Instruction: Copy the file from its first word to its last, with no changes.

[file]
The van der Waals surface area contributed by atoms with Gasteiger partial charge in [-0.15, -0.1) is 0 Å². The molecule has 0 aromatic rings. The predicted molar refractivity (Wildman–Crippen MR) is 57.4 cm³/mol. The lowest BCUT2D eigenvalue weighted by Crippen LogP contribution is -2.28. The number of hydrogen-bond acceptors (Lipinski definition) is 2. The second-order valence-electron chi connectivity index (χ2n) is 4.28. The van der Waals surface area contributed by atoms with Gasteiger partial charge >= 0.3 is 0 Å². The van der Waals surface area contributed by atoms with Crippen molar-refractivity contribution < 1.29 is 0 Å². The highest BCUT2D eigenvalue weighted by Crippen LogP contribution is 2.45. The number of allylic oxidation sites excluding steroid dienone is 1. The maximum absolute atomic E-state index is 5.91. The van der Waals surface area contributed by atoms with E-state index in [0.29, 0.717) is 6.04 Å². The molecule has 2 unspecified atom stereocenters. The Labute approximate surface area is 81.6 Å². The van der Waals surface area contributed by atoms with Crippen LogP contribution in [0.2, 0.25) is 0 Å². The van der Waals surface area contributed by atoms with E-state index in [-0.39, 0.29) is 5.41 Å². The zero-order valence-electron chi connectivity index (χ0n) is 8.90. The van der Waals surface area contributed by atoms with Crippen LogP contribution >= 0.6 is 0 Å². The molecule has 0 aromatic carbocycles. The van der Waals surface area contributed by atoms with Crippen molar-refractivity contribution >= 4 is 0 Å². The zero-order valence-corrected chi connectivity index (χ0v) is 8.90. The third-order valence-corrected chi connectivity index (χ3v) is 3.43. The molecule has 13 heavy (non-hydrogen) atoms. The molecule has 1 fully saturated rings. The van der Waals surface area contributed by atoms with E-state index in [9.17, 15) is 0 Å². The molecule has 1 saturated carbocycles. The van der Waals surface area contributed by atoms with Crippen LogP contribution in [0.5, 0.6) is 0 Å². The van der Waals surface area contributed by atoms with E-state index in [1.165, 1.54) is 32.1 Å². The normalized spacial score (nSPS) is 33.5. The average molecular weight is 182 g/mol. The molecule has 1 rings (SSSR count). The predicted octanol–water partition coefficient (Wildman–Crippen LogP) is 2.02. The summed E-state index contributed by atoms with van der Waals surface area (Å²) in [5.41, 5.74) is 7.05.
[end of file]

The van der Waals surface area contributed by atoms with Gasteiger partial charge in [-0.15, -0.1) is 0 Å². The molecule has 0 aromatic rings. The predicted molar refractivity (Wildman–Crippen MR) is 57.4 cm³/mol. The lowest BCUT2D eigenvalue weighted by Crippen LogP contribution is -2.28. The number of hydrogen-bond acceptors (Lipinski definition) is 2. The second-order valence-electron chi connectivity index (χ2n) is 4.28. The van der Waals surface area contributed by atoms with Gasteiger partial charge >= 0.3 is 0 Å². The van der Waals surface area contributed by atoms with Crippen molar-refractivity contribution < 1.29 is 0 Å². The highest BCUT2D eigenvalue weighted by Crippen LogP contribution is 2.45. The number of allylic oxidation sites excluding steroid dienone is 1. The maximum absolute atomic E-state index is 5.91. The van der Waals surface area contributed by atoms with E-state index in [0.29, 0.717) is 6.04 Å². The molecule has 2 unspecified atom stereocenters. The Labute approximate surface area is 81.6 Å². The van der Waals surface area contributed by atoms with Crippen LogP contribution in [0.2, 0.25) is 0 Å². The van der Waals surface area contributed by atoms with E-state index in [-0.39, 0.29) is 5.41 Å². The zero-order valence-electron chi connectivity index (χ0n) is 8.90. The van der Waals surface area contributed by atoms with Crippen LogP contribution >= 0.6 is 0 Å². The molecule has 0 aromatic carbocycles. The van der Waals surface area contributed by atoms with Crippen molar-refractivity contribution >= 4 is 0 Å². The zero-order valence-corrected chi connectivity index (χ0v) is 8.90. The third-order valence-corrected chi connectivity index (χ3v) is 3.43. The molecule has 13 heavy (non-hydrogen) atoms. The molecule has 1 fully saturated rings. The van der Waals surface area contributed by atoms with E-state index in [9.17, 15) is 0 Å². The molecule has 1 saturated carbocycles. The van der Waals surface area contributed by atoms with Crippen LogP contribution in [0.5, 0.6) is 0 Å². The van der Waals surface area contributed by atoms with E-state index in [1.165, 1.54) is 32.1 Å². The normalized spacial score (nSPS) is 33.5. The average molecular weight is 182 g/mol. The molecule has 1 rings (SSSR count). The predicted octanol–water partition coefficient (Wildman–Crippen LogP) is 2.02. The summed E-state index contributed by atoms with van der Waals surface area (Å²) in [5.41, 5.74) is 7.05.